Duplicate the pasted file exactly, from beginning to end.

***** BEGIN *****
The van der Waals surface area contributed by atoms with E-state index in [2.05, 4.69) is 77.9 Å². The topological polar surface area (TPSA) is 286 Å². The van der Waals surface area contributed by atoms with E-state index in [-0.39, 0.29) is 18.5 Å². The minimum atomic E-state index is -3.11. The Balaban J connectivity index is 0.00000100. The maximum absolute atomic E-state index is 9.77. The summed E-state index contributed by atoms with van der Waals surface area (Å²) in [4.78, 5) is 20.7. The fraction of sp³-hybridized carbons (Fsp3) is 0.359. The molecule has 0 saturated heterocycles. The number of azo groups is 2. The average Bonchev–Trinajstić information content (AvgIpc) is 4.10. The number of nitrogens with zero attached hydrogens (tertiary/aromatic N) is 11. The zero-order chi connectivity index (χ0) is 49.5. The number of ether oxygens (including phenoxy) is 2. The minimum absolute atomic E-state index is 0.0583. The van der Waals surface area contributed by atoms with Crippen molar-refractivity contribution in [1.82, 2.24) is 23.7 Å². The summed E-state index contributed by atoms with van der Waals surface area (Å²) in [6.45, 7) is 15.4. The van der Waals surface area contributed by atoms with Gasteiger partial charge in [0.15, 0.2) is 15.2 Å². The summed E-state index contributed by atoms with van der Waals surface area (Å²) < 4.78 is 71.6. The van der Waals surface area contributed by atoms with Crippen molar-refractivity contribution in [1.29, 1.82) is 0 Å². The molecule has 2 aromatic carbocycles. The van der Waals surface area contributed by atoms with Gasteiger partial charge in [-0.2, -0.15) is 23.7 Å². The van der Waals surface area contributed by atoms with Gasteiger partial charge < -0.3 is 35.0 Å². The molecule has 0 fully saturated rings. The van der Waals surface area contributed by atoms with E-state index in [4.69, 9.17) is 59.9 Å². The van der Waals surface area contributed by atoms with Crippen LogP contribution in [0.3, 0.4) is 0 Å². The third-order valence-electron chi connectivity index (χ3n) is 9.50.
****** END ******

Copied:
The van der Waals surface area contributed by atoms with E-state index in [2.05, 4.69) is 77.9 Å². The topological polar surface area (TPSA) is 286 Å². The van der Waals surface area contributed by atoms with E-state index in [-0.39, 0.29) is 18.5 Å². The minimum atomic E-state index is -3.11. The Balaban J connectivity index is 0.00000100. The maximum absolute atomic E-state index is 9.77. The summed E-state index contributed by atoms with van der Waals surface area (Å²) in [4.78, 5) is 20.7. The fraction of sp³-hybridized carbons (Fsp3) is 0.359. The molecule has 0 saturated heterocycles. The number of azo groups is 2. The average Bonchev–Trinajstić information content (AvgIpc) is 4.10. The number of nitrogens with zero attached hydrogens (tertiary/aromatic N) is 11. The zero-order chi connectivity index (χ0) is 49.5. The number of ether oxygens (including phenoxy) is 2. The minimum absolute atomic E-state index is 0.0583. The van der Waals surface area contributed by atoms with Crippen molar-refractivity contribution in [1.82, 2.24) is 23.7 Å². The summed E-state index contributed by atoms with van der Waals surface area (Å²) in [6.45, 7) is 15.4. The van der Waals surface area contributed by atoms with Gasteiger partial charge in [0.15, 0.2) is 15.2 Å². The summed E-state index contributed by atoms with van der Waals surface area (Å²) < 4.78 is 71.6. The van der Waals surface area contributed by atoms with Crippen molar-refractivity contribution in [1.29, 1.82) is 0 Å². The molecule has 2 aromatic carbocycles. The van der Waals surface area contributed by atoms with Gasteiger partial charge in [-0.2, -0.15) is 23.7 Å². The van der Waals surface area contributed by atoms with Gasteiger partial charge < -0.3 is 35.0 Å². The molecule has 0 fully saturated rings. The van der Waals surface area contributed by atoms with E-state index in [4.69, 9.17) is 59.9 Å². The van der Waals surface area contributed by atoms with Crippen LogP contribution in [0.3, 0.4) is 0 Å². The third-order valence-electron chi connectivity index (χ3n) is 9.50.